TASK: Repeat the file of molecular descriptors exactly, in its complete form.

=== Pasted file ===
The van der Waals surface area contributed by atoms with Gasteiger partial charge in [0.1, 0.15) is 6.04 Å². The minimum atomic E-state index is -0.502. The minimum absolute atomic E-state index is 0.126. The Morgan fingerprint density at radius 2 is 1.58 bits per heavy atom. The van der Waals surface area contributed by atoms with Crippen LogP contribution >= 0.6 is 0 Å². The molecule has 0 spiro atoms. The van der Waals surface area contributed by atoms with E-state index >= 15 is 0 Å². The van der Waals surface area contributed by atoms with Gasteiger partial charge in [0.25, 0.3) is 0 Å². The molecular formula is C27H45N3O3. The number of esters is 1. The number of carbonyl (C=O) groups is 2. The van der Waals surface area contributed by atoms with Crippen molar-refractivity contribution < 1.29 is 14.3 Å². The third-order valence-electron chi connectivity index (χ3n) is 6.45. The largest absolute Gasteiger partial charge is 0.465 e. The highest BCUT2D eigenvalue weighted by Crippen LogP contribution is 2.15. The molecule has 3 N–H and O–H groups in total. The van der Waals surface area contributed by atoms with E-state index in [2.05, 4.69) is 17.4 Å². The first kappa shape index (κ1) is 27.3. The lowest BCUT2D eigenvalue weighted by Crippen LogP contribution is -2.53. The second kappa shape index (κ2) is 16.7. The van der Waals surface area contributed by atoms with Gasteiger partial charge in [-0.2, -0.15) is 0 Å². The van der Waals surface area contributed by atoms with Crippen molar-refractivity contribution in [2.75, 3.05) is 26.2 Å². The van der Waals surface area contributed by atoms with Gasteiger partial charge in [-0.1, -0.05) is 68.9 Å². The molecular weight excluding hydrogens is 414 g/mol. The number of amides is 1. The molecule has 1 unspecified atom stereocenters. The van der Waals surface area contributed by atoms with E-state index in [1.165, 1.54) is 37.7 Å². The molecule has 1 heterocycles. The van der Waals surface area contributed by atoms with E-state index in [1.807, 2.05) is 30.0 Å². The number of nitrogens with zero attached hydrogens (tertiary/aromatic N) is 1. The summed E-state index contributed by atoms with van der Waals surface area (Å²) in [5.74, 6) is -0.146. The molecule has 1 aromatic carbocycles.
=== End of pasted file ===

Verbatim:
The van der Waals surface area contributed by atoms with Gasteiger partial charge in [0.1, 0.15) is 6.04 Å². The minimum atomic E-state index is -0.502. The minimum absolute atomic E-state index is 0.126. The Morgan fingerprint density at radius 2 is 1.58 bits per heavy atom. The van der Waals surface area contributed by atoms with Crippen LogP contribution >= 0.6 is 0 Å². The molecule has 0 spiro atoms. The van der Waals surface area contributed by atoms with E-state index >= 15 is 0 Å². The van der Waals surface area contributed by atoms with Gasteiger partial charge in [0.25, 0.3) is 0 Å². The molecular formula is C27H45N3O3. The number of esters is 1. The number of carbonyl (C=O) groups is 2. The van der Waals surface area contributed by atoms with Crippen molar-refractivity contribution < 1.29 is 14.3 Å². The third-order valence-electron chi connectivity index (χ3n) is 6.45. The largest absolute Gasteiger partial charge is 0.465 e. The highest BCUT2D eigenvalue weighted by Crippen LogP contribution is 2.15. The molecule has 3 N–H and O–H groups in total. The van der Waals surface area contributed by atoms with E-state index in [2.05, 4.69) is 17.4 Å². The first kappa shape index (κ1) is 27.3. The lowest BCUT2D eigenvalue weighted by Crippen LogP contribution is -2.53. The second kappa shape index (κ2) is 16.7. The van der Waals surface area contributed by atoms with Gasteiger partial charge in [-0.2, -0.15) is 0 Å². The van der Waals surface area contributed by atoms with Crippen molar-refractivity contribution in [2.75, 3.05) is 26.2 Å². The van der Waals surface area contributed by atoms with Gasteiger partial charge in [-0.1, -0.05) is 68.9 Å². The molecular weight excluding hydrogens is 414 g/mol. The number of amides is 1. The molecule has 1 unspecified atom stereocenters. The van der Waals surface area contributed by atoms with E-state index in [1.165, 1.54) is 37.7 Å². The molecule has 1 heterocycles. The van der Waals surface area contributed by atoms with E-state index in [1.807, 2.05) is 30.0 Å². The number of nitrogens with zero attached hydrogens (tertiary/aromatic N) is 1. The summed E-state index contributed by atoms with van der Waals surface area (Å²) in [5.74, 6) is -0.146. The molecule has 1 aromatic carbocycles.